Surely, no one understands this better than Dr. Singh who holds a Ph.D in economics from Oxford, and deserves credit for transforming India to the vibrant economy that it has become today. But it remains to be seen if Dr. Singh, who turns 80 in September, is willing or able to step up to the challenge, especially in the political climate of India, which can make the sleaziest American politicians look stately (e.g., from 2004 to 2009 one quarter of India’s parliament were facing or had previously faced criminal charges). Dr. Singh is held in such meek regard lately “that a common joke at meetings is to request that all cell phones be switched to ‘Manmohan Singh mode’—which is to say, rendered inaudible.”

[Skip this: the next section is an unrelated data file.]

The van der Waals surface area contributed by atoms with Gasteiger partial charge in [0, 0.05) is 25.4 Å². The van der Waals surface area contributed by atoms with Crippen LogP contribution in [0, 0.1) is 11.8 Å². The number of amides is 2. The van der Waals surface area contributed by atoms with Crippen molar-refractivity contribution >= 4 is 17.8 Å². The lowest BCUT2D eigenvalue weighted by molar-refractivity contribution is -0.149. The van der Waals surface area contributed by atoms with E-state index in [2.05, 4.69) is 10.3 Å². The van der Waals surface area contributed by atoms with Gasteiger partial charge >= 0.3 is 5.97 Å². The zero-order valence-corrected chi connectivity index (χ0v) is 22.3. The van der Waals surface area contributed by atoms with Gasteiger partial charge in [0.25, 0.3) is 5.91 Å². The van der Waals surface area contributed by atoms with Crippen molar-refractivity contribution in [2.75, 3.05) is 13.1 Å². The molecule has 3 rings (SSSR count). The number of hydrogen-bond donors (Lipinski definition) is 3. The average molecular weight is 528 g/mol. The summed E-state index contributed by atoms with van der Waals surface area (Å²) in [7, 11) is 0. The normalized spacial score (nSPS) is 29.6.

India is blessed to be thought of fondly in the eyes of foreign investors despite the costs that graft and corruption impose on foreign businesses. It should not squander this goodwill away by reverting back to protectionism and hostile policies that got the country nowhere for the decades following independence. This is especially true when there is reason to suspect that a significant portion of the ultimate windfall in imposing a retroactive tax may be pocketed away by corrupt officials. It is time for Dr. Singh to switch back to Finance Minister mode and take the actions necessary to maintain India’s goodwill with foreign investors. At a minimum, this requires Dr. Singh to stand up strongly against the proposed retroactive tax and the imposition of retroactive laws altogether before foreign investors decide that the uncertainty and costs of investing in the world’s largest democracy outweigh the allure.